To remove the finder a stiff button at the camera back is depressed, possibly using a blunt object. To remove the focusing screen it has to be depressed again while the camera is held upside down to let it fall out on a soft lint free cloth. Replacing the plain prism finder or a waist level finder requires just depressing it onto the camera until the three latches catch. The Photomic finders rely on an additional mechanism grabbing around the Nikon nameplate. An additional handle at the right-hand front of these finders must be pushed simultaneously with the stiff one at the camera back. Removing and attaching the Photomic requires some practice to accomplish. Always double check that all the latches have engaged properly. When the finder is in place and a lens is attached, the meter must be set for the lens maximum aperture, aided by a scale on the meter prism front.
At the upper left-hand corner of the camera is the PC sync. contact, and lower down, close to the lens, is the lens release button. At the opposite side of the lens are a depth of field preview button and a mirror up knob. The mirror goes up when the shutter is released, and it stays up until the knob is returned to the index point. A small self-timer handle, with 4, 8, and 12 seconds index marks, is also at the right-hand front, doubling as a grip as on most SLR cameras.
The standard lens for the early Nikon F is the Nikkor-S Auto 1:2 f=5cm, half a year later the Nikkor-S Auto 1:1.4 f=5.8cm became available.
The variants[edit | edit source]
The Nikon F camera designation depends on its attached finder:
Nikon F[edit | edit source]
- Camera with plain pentaprism finder, introduced in 1959
|Nikon F (1968) black finish image by Joseph Greco (Image rights)|
Nikon F Photomic[edit | edit source]
- Camera with the Photomic external metered finder, introduced in 1962
|Nikon F Photomic w/ Nikkor-S Auto 1:2 f=5cm image by s58y (Image rights)|
Nikon F Photomic T[edit | edit source]
- Camera with the TTL Photomic T meter finder, introduced in 1965
|Nikon F Photomic T (1965) w/Nippon Kogaku Nikkor-S 58mm f/1.4 image by Patrick Stacey (Image rights)|
Nikon F Photomic Tn (Looked like camera above, but with N near on-off switch)[edit | edit source]
- Camera with the TTL Photomic Tn meter finder, introduced in 1967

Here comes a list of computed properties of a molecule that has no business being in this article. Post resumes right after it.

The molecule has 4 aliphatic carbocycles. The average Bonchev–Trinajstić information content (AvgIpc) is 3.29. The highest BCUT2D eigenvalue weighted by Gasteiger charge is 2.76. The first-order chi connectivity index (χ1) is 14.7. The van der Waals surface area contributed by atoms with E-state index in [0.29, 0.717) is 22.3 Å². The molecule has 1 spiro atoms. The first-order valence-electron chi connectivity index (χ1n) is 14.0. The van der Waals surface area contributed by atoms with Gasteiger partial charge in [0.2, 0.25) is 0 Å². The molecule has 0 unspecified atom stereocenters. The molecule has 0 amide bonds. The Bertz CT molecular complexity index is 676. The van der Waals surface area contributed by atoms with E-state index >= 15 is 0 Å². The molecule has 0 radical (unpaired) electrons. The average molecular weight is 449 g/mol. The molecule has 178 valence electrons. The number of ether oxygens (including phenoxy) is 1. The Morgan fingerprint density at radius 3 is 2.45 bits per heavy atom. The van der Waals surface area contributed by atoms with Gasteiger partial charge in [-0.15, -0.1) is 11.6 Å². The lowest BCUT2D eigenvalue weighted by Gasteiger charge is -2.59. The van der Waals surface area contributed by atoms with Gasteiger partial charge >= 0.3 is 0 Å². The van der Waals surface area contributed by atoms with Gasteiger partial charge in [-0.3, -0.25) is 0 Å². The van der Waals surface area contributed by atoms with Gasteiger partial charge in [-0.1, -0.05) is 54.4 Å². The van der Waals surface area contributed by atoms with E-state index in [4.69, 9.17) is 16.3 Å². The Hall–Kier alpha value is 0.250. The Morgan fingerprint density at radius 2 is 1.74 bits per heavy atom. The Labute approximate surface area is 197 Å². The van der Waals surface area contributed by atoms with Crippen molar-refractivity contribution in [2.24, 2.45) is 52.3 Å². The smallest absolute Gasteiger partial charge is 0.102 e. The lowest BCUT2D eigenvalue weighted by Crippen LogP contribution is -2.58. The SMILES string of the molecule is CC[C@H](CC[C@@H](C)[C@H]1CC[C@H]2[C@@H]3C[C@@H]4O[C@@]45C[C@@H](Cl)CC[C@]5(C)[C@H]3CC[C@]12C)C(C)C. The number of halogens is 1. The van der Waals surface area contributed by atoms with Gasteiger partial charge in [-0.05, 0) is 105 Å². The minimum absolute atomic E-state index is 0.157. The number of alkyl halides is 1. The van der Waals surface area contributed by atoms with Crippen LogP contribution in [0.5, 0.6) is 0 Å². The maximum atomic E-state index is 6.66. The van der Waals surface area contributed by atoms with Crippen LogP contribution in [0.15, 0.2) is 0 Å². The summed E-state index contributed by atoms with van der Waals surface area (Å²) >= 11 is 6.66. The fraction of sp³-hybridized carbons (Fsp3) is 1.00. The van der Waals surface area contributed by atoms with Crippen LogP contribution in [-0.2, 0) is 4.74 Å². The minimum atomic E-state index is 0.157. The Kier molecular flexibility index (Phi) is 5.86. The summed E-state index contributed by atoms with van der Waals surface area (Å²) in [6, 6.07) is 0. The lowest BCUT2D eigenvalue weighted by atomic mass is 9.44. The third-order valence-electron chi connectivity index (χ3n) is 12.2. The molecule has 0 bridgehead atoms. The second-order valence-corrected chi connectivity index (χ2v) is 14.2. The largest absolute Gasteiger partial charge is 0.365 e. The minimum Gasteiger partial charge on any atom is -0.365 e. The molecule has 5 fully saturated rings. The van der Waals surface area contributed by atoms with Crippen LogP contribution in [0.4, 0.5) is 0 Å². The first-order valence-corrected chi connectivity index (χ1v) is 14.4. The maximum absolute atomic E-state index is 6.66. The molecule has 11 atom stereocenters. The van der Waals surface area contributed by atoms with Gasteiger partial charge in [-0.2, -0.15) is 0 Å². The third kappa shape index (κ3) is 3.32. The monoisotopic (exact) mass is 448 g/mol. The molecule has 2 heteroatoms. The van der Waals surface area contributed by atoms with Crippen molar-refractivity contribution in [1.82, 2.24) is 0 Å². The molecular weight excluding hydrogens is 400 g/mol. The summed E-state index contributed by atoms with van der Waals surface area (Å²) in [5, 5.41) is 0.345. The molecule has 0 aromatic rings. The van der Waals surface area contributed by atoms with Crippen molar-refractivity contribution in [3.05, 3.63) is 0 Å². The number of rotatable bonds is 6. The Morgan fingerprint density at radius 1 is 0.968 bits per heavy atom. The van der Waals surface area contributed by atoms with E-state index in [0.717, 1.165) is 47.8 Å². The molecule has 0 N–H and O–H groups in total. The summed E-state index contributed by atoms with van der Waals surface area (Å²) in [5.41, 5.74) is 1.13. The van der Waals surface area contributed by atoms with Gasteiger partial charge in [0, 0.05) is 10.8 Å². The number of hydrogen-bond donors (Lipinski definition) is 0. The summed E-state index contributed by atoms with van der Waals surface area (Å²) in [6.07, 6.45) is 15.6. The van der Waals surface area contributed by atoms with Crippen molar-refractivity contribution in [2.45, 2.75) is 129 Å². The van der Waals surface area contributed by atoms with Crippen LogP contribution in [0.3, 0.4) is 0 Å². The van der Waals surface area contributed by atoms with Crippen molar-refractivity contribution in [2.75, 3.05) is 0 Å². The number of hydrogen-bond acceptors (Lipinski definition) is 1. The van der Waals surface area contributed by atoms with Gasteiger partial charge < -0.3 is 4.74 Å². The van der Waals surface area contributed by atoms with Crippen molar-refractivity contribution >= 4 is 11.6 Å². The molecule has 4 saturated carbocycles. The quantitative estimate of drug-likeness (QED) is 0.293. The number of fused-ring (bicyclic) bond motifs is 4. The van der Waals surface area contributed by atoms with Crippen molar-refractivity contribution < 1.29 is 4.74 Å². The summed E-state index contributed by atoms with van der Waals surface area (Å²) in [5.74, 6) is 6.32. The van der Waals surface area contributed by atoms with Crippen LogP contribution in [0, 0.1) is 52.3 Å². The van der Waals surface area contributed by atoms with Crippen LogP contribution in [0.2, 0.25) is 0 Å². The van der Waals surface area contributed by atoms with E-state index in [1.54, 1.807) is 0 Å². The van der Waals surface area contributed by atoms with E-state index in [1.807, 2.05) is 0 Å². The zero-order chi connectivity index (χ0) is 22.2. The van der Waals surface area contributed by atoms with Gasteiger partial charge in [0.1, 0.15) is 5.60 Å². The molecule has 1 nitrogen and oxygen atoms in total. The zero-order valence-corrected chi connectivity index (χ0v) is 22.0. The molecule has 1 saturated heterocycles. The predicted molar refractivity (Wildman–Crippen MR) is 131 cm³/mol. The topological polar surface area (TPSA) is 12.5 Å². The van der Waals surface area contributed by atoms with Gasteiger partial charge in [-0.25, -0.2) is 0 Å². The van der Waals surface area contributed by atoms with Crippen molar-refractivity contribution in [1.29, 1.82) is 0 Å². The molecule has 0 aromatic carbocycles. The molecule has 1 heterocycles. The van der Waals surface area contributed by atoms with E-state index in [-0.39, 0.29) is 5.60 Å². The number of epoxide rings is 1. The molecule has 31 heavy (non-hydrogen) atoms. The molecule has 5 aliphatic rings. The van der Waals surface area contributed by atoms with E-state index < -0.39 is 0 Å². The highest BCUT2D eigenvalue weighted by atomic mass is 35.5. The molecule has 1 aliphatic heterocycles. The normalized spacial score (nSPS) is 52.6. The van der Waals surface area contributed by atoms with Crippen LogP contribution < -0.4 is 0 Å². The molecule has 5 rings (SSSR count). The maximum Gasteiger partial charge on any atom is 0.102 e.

|Nikon F Photomic FTn, c.1968 w/Nippon Kogaku 55mm f3.5 Micro Nikkor and PK3 extension ring
image by Patrick Stacey (Image rights)
Nikon F Photomic FTn[edit | edit source]
- Camera with the TTL Photomic FTn meter finder, introduced in 1968
|Nikon F Photomic FTn, c.1968 w/Zoom-Nikkor Auto 43-86mm f/3.5 image by Süleyman Demir (Image rights)|
|Nikon F Photomic FTn, c.1968 Images by Süleyman Demir (Image rights)|
|Nikon F Photomic FTn, c.1968 Images by Süleyman Demir (Image rights)|
In addition to these major iterations, there are many smaller iterations across all of the above. In fact, from introduction to the very last model, the Nikon F received a number of updates, either improvements or production economies. Many of the smaller parts were first machined, then cast, and later stamped. Some of the well-known or important include:
- 5 film advance lever types; ergonomics and economies
- 6 different self-timer lever types; mostly economies
- 5 mirror box housing assembly variations; some economies, others adaptations for finders
- 2 rewind forks; the earlier one notorious for being unnecessarily sharp
- 3 accessory shoe insulator schemes; the earliest sometimes shocked the user in humid weather
+ Nikon F 250 Film Roll Back an optional 50-250 Film Roll back that required modification of the entire body.
The successor[edit | edit source]
The Nikon F was succeeded in 1971 by the Nikon F2. It is a completely new camera with practically the exact same functions and solutions. New features of notice are a very early use of the 3 volt silver oxide battery for the meter circuits in the finder, and a wind-on lever operated battery power switch, - a red dot is visible when on; and the shutter is extended to 1/2000 second. The Photomic concept with the external link to the lens aperture ring is carried on unchanged. The Nikon designers has, however, sorted out the mirror-up function, and the self timer is calibrated in two seconds intervals from 2 to 10. The latter doubles as time exposure when set within the same range, and: the shutter-speed dial is set to B, the shutter-release collar is turned to T, and the ordinary shutter-release is depressed. A very useful Motor Drive MD-1 for the F2 was also introduced.
|Nikon F (black finish) image by Christopher Robin Roberts (Image rights)|
Bibliography[edit | edit source]
Links[edit | edit source]
- Nikon F Review by VintageClassicCameras
- Michael Liu's Nikon F Page
- CameraQuest's Classics Page
- German site
- Modern Classics Review
- F Photomic (1962-66)
- F Photomic T (1965-66)
- F Photomic Tn (1967-68)
- F Photomic FTn (1968-74)
- NASA FTn
- Nikon F Apollo
- Red Dot, NATO, White Leather, Navy KS-80A)
- F High Speed
- Lionel's Nikon F overview at 35mm-compact.com
- On www.collection-appareils.fr by Sylvain Halgand :
- Nikon F instruction manual - English at www.orphancameras.com
- Nikon F picture set by Product Visualisation
- Korte geschiedenis van de Nikon F by Patrick Verbessem
- Video Manual by Shawnee Union
- Nikon patents
- Nikon F Statistic Price Info's at AuctionPriceTracker in English
- Nikon F Statistic Price Info's at AuctionPriceTracker in German
- Nikon F Statistic Price Info's at AuctionPriceTracker in Italian